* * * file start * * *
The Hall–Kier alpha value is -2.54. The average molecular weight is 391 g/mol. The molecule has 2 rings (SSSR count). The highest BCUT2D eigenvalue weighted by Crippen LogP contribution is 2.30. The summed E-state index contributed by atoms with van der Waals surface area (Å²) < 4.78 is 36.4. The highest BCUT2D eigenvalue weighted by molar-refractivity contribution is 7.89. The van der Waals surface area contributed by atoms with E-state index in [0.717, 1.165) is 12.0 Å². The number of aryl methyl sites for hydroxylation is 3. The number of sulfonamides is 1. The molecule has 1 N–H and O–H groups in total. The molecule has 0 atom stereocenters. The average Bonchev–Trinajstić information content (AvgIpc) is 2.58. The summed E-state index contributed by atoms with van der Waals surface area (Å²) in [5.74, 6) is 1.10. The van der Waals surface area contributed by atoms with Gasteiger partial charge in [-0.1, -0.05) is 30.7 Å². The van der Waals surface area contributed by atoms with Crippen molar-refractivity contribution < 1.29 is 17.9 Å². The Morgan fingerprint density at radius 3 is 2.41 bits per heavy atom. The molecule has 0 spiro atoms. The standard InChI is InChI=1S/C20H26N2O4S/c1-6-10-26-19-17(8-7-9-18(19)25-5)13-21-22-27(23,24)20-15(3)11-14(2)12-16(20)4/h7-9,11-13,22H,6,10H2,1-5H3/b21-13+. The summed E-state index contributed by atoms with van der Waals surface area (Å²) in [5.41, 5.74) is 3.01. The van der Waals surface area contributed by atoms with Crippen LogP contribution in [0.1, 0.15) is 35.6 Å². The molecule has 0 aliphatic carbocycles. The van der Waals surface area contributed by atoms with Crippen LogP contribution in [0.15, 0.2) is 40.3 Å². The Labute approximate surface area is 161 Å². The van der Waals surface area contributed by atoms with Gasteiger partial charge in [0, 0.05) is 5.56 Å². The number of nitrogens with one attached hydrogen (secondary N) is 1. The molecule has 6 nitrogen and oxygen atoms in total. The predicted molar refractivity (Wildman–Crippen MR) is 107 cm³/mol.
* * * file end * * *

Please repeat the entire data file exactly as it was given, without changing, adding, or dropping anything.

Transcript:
The Hall–Kier alpha value is -2.54. The average molecular weight is 391 g/mol. The molecule has 2 rings (SSSR count). The highest BCUT2D eigenvalue weighted by Crippen LogP contribution is 2.30. The summed E-state index contributed by atoms with van der Waals surface area (Å²) < 4.78 is 36.4. The highest BCUT2D eigenvalue weighted by molar-refractivity contribution is 7.89. The van der Waals surface area contributed by atoms with E-state index in [0.717, 1.165) is 12.0 Å². The number of aryl methyl sites for hydroxylation is 3. The number of sulfonamides is 1. The molecule has 1 N–H and O–H groups in total. The molecule has 0 atom stereocenters. The average Bonchev–Trinajstić information content (AvgIpc) is 2.58. The summed E-state index contributed by atoms with van der Waals surface area (Å²) in [5.74, 6) is 1.10. The van der Waals surface area contributed by atoms with Gasteiger partial charge in [-0.1, -0.05) is 30.7 Å². The van der Waals surface area contributed by atoms with Crippen molar-refractivity contribution < 1.29 is 17.9 Å². The Morgan fingerprint density at radius 3 is 2.41 bits per heavy atom. The molecule has 0 spiro atoms. The standard InChI is InChI=1S/C20H26N2O4S/c1-6-10-26-19-17(8-7-9-18(19)25-5)13-21-22-27(23,24)20-15(3)11-14(2)12-16(20)4/h7-9,11-13,22H,6,10H2,1-5H3/b21-13+. The summed E-state index contributed by atoms with van der Waals surface area (Å²) in [5.41, 5.74) is 3.01. The van der Waals surface area contributed by atoms with Crippen LogP contribution in [0.1, 0.15) is 35.6 Å². The molecule has 0 aliphatic carbocycles. The van der Waals surface area contributed by atoms with Crippen LogP contribution in [0.15, 0.2) is 40.3 Å². The Labute approximate surface area is 161 Å². The van der Waals surface area contributed by atoms with Gasteiger partial charge in [0, 0.05) is 5.56 Å². The number of nitrogens with one attached hydrogen (secondary N) is 1. The molecule has 6 nitrogen and oxygen atoms in total. The predicted molar refractivity (Wildman–Crippen MR) is 107 cm³/mol.